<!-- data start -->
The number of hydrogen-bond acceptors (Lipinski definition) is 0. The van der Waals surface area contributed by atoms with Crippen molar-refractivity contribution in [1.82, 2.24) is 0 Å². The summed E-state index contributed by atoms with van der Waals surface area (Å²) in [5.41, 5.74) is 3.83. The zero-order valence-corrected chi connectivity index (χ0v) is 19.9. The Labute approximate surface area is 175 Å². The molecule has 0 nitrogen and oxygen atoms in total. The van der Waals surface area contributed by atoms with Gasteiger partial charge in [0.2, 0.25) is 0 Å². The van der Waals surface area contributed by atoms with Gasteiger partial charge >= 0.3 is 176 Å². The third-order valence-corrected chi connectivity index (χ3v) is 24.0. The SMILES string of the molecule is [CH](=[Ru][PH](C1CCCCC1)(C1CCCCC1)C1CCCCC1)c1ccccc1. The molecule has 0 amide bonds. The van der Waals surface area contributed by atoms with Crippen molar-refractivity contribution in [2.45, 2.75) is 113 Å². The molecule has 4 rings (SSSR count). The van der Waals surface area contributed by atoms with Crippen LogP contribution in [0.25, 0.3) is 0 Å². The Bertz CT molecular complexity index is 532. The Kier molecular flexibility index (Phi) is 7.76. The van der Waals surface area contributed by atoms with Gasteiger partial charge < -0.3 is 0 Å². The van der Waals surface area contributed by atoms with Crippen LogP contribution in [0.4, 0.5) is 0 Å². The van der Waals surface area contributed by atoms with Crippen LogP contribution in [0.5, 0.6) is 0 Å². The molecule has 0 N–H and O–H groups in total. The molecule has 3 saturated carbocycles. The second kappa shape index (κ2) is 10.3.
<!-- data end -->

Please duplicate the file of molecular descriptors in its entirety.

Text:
The number of hydrogen-bond acceptors (Lipinski definition) is 0. The van der Waals surface area contributed by atoms with Crippen molar-refractivity contribution in [1.82, 2.24) is 0 Å². The summed E-state index contributed by atoms with van der Waals surface area (Å²) in [5.41, 5.74) is 3.83. The zero-order valence-corrected chi connectivity index (χ0v) is 19.9. The Labute approximate surface area is 175 Å². The molecule has 0 nitrogen and oxygen atoms in total. The van der Waals surface area contributed by atoms with Gasteiger partial charge in [0.2, 0.25) is 0 Å². The van der Waals surface area contributed by atoms with Gasteiger partial charge >= 0.3 is 176 Å². The third-order valence-corrected chi connectivity index (χ3v) is 24.0. The SMILES string of the molecule is [CH](=[Ru][PH](C1CCCCC1)(C1CCCCC1)C1CCCCC1)c1ccccc1. The molecule has 0 amide bonds. The van der Waals surface area contributed by atoms with Crippen molar-refractivity contribution in [2.45, 2.75) is 113 Å². The molecule has 4 rings (SSSR count). The van der Waals surface area contributed by atoms with Crippen LogP contribution in [0.25, 0.3) is 0 Å². The Bertz CT molecular complexity index is 532. The Kier molecular flexibility index (Phi) is 7.76. The van der Waals surface area contributed by atoms with Gasteiger partial charge < -0.3 is 0 Å². The van der Waals surface area contributed by atoms with Crippen LogP contribution in [0.4, 0.5) is 0 Å². The van der Waals surface area contributed by atoms with Crippen LogP contribution in [0.5, 0.6) is 0 Å². The molecule has 0 N–H and O–H groups in total. The molecule has 3 saturated carbocycles. The second kappa shape index (κ2) is 10.3.